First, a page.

the three inseparable.” Generation after generation of teachers have commented
on The Root Text of the Seven Points of Mind Training, and The Path
to Awakening is the Kagyu figure Shamar Rinpoche’s contribution.
By Thich Nhat Hanh
Parallax Press 2014; 208 pp., $12.95 (paper)
Do not kill, steal,
commit sexual misconduct, lie, or take intoxicants. Thich Nhat Hanh recognized
the timeless wisdom of these traditional Buddhist precepts but wanted to make
them more accessible for people today. So he rewrote them using fresh,
contemporary language, taking into account the realities of this modern world,
including the Internet, video games, television, and climate change. In his
version, Thich Nhat Hanh calls the five precepts “the five mindfulness
trainings,” and he lists them as: reverence for life, true happiness, true
love, deep listening and loving speech, and nourishment and healing. In The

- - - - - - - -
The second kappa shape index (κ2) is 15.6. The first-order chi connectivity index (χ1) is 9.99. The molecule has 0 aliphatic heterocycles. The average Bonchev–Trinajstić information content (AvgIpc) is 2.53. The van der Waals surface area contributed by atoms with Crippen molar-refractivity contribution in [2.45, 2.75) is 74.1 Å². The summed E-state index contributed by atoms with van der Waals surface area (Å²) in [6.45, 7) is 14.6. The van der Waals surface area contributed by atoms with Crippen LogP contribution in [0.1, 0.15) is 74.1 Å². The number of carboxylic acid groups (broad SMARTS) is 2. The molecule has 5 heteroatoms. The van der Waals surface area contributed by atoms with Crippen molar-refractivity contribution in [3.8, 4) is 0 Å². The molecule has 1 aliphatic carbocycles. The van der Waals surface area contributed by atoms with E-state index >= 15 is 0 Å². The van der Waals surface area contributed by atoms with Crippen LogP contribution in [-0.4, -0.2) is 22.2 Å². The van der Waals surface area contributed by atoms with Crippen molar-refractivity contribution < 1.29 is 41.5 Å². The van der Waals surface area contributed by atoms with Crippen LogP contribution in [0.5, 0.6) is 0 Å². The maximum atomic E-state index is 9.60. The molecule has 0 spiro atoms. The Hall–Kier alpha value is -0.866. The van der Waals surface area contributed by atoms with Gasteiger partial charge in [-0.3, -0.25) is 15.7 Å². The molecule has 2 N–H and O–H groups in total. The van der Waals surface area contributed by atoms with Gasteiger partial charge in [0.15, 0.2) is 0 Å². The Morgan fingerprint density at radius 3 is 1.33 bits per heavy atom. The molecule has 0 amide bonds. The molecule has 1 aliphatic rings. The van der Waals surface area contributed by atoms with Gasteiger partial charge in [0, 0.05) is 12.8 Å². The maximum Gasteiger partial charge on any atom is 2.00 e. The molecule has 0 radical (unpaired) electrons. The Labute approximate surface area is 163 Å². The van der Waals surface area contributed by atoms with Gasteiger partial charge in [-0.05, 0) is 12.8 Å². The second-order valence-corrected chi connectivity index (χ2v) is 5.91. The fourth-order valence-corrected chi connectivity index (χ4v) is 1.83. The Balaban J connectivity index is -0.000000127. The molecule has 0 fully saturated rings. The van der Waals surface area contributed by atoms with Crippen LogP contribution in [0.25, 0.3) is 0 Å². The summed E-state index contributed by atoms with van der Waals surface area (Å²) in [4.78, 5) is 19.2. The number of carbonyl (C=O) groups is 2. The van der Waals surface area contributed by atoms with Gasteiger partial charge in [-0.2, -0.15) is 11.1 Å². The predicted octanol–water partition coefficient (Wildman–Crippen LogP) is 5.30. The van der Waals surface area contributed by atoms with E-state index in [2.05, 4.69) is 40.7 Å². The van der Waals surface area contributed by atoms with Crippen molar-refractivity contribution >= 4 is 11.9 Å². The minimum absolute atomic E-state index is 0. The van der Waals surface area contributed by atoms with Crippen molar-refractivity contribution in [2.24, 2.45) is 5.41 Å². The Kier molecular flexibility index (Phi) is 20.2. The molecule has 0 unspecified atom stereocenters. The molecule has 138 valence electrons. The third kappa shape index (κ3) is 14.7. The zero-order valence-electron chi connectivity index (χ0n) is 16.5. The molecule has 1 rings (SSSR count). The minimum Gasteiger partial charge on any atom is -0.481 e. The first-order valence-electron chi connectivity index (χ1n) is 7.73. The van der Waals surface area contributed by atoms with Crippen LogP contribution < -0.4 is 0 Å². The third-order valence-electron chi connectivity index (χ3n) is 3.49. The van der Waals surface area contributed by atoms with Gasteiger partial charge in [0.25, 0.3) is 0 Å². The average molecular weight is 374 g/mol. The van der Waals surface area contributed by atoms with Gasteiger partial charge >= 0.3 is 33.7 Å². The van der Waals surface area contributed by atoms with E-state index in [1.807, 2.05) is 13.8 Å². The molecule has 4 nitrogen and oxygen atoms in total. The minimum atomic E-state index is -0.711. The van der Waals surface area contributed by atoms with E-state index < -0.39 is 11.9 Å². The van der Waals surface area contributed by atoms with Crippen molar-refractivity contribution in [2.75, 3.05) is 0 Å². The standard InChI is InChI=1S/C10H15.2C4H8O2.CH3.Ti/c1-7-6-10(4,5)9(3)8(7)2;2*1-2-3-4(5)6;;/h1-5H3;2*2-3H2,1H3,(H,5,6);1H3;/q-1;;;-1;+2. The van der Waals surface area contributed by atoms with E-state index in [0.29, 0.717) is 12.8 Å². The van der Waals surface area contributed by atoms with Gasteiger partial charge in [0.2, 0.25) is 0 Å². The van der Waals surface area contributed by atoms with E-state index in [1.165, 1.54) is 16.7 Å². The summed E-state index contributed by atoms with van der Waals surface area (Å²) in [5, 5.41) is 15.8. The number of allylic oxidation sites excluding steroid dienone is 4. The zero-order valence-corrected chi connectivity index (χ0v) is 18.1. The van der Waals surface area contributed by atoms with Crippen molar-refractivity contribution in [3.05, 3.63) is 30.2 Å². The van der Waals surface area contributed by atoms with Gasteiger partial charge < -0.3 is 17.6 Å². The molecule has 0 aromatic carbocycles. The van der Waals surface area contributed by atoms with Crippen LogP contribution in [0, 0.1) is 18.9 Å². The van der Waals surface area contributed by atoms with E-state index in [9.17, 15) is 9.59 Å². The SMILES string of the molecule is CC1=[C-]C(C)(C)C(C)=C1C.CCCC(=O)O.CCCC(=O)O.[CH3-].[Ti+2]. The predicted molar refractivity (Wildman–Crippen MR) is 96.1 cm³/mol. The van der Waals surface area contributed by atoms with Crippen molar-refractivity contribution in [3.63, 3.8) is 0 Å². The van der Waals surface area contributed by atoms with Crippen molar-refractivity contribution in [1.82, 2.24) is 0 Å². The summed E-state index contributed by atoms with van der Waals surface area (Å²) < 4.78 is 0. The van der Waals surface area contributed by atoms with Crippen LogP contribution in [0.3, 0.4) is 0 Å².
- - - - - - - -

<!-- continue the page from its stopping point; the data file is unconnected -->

Mindfulness Survival Kit, he delves deeply into the trainings and offers
concrete practices for each. He emphasizes that the trainings are free of
dogma, religion, and sectarianism, and they can be adopted by anyone, not just
Boundaries of Self and Other
By Ellen Birx
Wisdom Publications 2014; 248 pp., $15.95 (paper)
“Our lives are
constrained,” says Zen teacher Ellen Birx, “because we have a limited view of
who we are and who God is.” For Birx, the word “God” refers to the unknowable,
the ineffable. In short, God is a synonym for ultimate reality. Selfless
Love begins with two chapters on why and how to meditate, and Birx, who has
a Ph.D. in psychiatric nursing, informs this material with her solid knowledge
of cognitive science. But she is clear about her personal motivation, which is
spiritual. Meditation, as she sees it, is a kind of prayer, and its purpose is
to let go of all concepts and experience unbounded awareness. When we have this
direct experience of no-self, we can express our own unique gifts without being
self-centered. As Birx puts it, “You and God are not two separate realities.